Contractors seeking to recover damages on a construction project in Maryland must ensure they have complied with any requirements in their contracts, or else the claim may be lost.
Unfortunately, in many situations, a contractor may have waived its right to bring forth a claim by failing to follow the notice requirements outlined in their contracts or a contractor’s damages are limited by a provision contained within the contract.
Several contract clauses affect a contractor’s right to recover damages on a construction project in Maryland. Here is a list of the most prominent provisions that sometimes get in the way:
No damages for delay: Bars recovery by a contractor or subcontractor for delays that result in damages or extra costs. A contractor may be given additional time to complete the work, but would be precluded from a monetary reimbursement. Contractors may be able to overcome this clause in Maryland with a showing that the delays were caused by intentional wrongdoing, gross negligence, or the delays were the result of fraud or misrepresentation.
Notice of claims requirement: –Requires the contractor seeking recovery to provide notice of a potential claim to the higher-tiered contractor or owner within a specific amount of time. Failure to provide the notice will result in the waiver of the claim. These provisions should be identified and negotiated before execution of the contract.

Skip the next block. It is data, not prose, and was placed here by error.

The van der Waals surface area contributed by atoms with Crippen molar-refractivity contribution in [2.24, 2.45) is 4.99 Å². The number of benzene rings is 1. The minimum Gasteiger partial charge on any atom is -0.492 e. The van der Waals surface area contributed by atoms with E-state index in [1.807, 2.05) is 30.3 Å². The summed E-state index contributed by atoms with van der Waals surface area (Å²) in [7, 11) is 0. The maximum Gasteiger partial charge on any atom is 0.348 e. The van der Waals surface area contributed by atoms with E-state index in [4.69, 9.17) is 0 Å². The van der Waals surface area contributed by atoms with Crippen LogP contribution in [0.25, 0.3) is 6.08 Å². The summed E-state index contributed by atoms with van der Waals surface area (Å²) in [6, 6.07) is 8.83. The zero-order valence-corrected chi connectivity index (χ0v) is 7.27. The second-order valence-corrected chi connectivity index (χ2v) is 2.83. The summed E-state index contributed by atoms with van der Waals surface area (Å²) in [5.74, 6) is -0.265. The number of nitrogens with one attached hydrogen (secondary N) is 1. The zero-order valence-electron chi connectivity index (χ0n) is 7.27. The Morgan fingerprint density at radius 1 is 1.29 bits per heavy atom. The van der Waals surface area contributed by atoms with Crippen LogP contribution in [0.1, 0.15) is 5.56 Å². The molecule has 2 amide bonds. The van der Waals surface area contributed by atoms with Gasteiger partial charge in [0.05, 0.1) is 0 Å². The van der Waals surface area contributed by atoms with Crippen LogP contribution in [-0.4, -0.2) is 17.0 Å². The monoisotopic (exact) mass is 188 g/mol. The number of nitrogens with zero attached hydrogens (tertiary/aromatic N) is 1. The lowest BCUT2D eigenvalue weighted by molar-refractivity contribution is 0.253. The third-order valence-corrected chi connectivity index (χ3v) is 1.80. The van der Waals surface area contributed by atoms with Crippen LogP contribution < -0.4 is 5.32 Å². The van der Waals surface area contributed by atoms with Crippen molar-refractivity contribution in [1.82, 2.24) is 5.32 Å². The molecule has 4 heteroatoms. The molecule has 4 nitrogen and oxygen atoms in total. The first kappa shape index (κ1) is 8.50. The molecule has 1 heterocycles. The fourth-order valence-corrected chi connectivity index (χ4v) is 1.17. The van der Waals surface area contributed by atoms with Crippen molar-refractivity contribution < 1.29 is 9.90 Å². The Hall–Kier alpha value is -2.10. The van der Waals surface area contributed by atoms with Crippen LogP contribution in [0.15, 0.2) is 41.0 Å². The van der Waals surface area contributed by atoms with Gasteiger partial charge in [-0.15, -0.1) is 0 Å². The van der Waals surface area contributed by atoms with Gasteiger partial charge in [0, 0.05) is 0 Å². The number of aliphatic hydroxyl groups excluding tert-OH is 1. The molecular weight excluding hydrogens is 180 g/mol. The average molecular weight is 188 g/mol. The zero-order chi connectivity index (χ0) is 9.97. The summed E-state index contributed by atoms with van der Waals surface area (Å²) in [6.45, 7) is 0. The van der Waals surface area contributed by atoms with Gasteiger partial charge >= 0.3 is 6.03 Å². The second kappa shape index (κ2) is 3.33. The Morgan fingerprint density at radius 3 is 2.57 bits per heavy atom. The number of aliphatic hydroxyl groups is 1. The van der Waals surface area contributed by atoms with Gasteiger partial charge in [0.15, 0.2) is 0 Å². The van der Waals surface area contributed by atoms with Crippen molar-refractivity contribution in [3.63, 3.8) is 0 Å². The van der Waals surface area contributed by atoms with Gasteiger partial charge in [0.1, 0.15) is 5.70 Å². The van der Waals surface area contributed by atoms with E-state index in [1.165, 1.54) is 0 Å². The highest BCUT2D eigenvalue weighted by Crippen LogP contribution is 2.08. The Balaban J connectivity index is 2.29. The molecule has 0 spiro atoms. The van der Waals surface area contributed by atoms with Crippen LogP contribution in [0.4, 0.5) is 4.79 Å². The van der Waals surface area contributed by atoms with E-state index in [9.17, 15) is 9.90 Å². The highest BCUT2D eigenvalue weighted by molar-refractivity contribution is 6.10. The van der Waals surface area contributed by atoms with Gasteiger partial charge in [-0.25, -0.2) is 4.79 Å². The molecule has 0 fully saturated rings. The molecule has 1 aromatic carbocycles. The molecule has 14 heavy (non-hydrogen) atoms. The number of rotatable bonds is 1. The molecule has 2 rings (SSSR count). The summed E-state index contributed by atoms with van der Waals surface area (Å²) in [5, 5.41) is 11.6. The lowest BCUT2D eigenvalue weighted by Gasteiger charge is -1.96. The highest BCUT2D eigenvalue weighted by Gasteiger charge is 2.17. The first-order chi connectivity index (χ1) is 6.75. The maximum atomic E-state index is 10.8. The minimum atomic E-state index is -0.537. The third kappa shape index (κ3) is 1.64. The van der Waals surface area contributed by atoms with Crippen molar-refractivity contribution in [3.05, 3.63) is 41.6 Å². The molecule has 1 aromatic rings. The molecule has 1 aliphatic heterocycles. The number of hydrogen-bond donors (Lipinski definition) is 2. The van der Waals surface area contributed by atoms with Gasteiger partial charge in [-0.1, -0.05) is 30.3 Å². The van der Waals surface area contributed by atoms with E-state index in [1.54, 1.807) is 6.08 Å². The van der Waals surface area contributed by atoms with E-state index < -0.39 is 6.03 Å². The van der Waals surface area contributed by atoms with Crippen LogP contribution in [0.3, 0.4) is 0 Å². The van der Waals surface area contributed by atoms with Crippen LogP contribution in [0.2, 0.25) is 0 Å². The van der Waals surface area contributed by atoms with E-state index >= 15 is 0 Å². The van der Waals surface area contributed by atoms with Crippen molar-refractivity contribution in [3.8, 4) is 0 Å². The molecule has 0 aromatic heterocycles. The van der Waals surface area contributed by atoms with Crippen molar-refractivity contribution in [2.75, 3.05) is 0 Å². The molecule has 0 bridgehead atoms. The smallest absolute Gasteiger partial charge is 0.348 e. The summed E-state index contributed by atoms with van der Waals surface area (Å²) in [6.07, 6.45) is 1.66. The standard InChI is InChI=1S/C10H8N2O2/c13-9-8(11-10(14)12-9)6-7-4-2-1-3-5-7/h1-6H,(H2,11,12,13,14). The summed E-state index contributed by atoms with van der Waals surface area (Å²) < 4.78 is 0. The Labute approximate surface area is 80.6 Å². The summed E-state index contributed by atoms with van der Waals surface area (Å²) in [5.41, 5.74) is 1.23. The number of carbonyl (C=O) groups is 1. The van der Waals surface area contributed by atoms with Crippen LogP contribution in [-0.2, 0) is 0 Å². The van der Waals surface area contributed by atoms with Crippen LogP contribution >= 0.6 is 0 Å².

Waiver of liens: Maryland law precludes contractors from waiving their right to bring forth a mechanic’s lien; however, construction contracts can require that a contractor execute a partial or final waiver of lien in exchange for payment. Prior to executing a waiver of lien, a contractor must ensure that it is not releasing potential claims that are not encompassed in the payment to be received. For example, if a contractor executes a waiver of lien for payment of $40,000.00 for work performed in July, which does not include a $10,000.00 unapproved change order, the contractor may be inadvertently releasing its claim on the $10,000.00 unapproved change order as well.
Limitation on consequential and indirect damages: Bars the recovery of consequential and indirect damages, which are losses or injuries not directly arising out of the contract, but that result from the breach of the construction contract. Consequential damages arising out of a construction contract include: interest and finance charges, material escalation costs, loss of productivity and efficiency, home office costs, and down time.
Fee shifting: In Maryland, attorneys’ fees can only be awarded to a prevailing party in litigation if prescribed by the law or if agreed upon in the contract.
For more information please contact Michael Siri at 410-583-2400 or email@example.com.